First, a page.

Regional Pacific news with an eye to Solomon Islands
A round-up of regional Pacific news this week broadcast by Radio New Zealand International focused on events close to home in the Solomon Islands and are worth mentioning.
An advocacy group in Papua New Guinea has launched a petition calling on the new parliament to establish an Independent Commission Against Corruption within 100 days of taking office.
Legislation to set up the commission was passed by the government in 2015, but the office was never created.
“It is estimated about 50 percent of the government’s annual development budget is stolen every year.
“In 2016 alone, the police reported that about 1.5 billion Kina went missing.”
PNG is ranked in the bottom 20 percent of all countries for corruption by Transparency International.
In Tonga a yacht with 1.4 tonnes of cocaine was intercepted by the French navy.
A report in a New Caledonia’s newspaper said the operation was launched a week ago when a navy vessel was sent out in a joint mission with police and customs officials.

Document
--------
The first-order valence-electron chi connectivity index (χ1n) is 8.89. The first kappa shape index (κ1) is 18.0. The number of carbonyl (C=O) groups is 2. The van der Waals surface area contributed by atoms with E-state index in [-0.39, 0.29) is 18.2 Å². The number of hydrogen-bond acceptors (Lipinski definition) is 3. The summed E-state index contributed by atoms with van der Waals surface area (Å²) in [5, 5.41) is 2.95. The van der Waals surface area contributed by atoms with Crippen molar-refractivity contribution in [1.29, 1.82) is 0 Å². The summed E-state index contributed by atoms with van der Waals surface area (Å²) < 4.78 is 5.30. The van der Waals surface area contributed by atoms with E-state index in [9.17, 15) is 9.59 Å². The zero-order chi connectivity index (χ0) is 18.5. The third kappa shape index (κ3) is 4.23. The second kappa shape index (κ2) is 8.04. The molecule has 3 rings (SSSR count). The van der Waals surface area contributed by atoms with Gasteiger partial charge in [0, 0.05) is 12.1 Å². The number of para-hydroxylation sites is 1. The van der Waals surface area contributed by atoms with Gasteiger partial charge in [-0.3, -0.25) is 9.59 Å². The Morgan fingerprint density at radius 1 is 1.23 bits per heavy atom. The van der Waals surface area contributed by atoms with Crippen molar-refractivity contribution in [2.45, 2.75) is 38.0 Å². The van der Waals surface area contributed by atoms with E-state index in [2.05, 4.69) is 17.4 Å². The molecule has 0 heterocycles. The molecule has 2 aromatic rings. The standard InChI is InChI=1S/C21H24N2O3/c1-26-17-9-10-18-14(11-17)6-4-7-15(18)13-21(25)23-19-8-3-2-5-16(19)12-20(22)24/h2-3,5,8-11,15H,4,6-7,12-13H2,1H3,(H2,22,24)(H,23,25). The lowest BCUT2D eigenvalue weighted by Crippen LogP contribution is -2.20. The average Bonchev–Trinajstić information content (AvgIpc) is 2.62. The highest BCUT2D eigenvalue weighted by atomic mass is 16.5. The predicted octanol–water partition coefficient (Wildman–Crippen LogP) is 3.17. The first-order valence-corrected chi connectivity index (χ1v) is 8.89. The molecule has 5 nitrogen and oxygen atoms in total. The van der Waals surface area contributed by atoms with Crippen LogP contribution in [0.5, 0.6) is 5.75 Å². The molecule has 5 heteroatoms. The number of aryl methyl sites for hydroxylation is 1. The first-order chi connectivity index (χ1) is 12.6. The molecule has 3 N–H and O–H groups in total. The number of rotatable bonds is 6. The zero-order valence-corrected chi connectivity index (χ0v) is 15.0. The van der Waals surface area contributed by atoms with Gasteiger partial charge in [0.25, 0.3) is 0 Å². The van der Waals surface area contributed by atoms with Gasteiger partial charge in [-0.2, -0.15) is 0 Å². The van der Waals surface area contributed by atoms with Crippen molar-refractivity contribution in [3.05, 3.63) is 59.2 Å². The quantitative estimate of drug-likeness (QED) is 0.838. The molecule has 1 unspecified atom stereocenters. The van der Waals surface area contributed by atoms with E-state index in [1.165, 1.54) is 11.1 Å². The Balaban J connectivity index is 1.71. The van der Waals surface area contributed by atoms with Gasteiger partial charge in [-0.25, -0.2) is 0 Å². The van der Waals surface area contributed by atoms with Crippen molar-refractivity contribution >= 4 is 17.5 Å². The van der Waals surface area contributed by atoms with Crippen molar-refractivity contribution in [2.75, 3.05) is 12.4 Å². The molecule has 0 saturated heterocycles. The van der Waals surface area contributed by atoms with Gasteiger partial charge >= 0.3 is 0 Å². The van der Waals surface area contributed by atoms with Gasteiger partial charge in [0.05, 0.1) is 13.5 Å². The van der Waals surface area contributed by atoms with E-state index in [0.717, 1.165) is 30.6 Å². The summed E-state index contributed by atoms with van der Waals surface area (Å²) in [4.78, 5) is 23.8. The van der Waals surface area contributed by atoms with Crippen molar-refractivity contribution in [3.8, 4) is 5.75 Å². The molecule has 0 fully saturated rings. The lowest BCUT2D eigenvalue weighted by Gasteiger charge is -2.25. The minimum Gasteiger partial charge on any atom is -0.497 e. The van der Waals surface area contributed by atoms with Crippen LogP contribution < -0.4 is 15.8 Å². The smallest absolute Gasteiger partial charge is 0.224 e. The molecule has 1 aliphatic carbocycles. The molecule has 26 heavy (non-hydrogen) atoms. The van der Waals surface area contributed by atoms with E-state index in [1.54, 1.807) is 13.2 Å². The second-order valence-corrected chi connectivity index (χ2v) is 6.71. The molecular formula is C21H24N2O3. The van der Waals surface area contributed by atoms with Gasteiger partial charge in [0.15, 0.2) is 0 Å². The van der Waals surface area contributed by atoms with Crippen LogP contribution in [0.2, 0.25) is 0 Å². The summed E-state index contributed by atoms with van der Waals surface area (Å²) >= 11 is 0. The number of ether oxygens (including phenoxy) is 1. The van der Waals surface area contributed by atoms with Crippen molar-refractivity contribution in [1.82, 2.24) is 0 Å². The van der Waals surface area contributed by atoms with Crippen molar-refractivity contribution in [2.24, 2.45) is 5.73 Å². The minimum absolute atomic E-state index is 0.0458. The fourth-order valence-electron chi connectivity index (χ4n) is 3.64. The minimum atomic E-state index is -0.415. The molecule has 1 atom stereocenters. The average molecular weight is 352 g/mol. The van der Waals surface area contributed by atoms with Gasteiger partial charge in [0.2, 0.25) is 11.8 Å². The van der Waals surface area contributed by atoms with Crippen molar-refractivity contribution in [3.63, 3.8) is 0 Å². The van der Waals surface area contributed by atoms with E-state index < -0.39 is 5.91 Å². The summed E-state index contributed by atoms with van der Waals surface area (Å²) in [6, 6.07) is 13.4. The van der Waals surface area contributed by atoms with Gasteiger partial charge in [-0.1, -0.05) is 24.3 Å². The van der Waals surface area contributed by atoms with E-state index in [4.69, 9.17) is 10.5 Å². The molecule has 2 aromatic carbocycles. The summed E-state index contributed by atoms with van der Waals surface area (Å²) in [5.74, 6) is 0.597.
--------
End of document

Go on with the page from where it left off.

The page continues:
The report of Les Nouvelles Caledoniennes gave no details of where the yacht was caught but it said it happened several days ago and four people were detained.
The navy vessel, Le Vendémiaire, returned to its Noumea base yesterday, Tuesday, with dozens of masked military men guarding the offloading of the drugs which have been moved to an undisclosed destination for destruction.
Four detained people are to be presented to a prosecutor shortly.
The European Union wants its aid and development to the region to be better targeted to the Pacific.
The EU is preparing for the end of the Cotonou Agreement, which was signed by the 78 members of the African Caribbean and Pacific group of nations in 2000.
The EU’s Post-Cotonou High Level Facilitator, Pascal Lamy, said the EU was eager to sign a new deal, but one that would have more focus on each region.
“And this implies that in terms of priorities of the partnership, issues like environmental resilience, like ocean management, like sustainable agriculture or sustainable energy, all will probably feature, because they are more Pacific specific, higher than they did in the previous partnership.”
Mr Lamy, is touring the Pacific to gauge Pacific island countries views on what should be in the treaty.
He said the EU was keen to renew it for a number of reasons.
Sustainable Development Goals within which we can have a lot of co-operation with these Pacific countries, especially given the prominent issues like climate change, ocean sustainability now have, whereas they hadn’t that importance 20 years ago when the previous agreement, Cotonou, was negotiated.”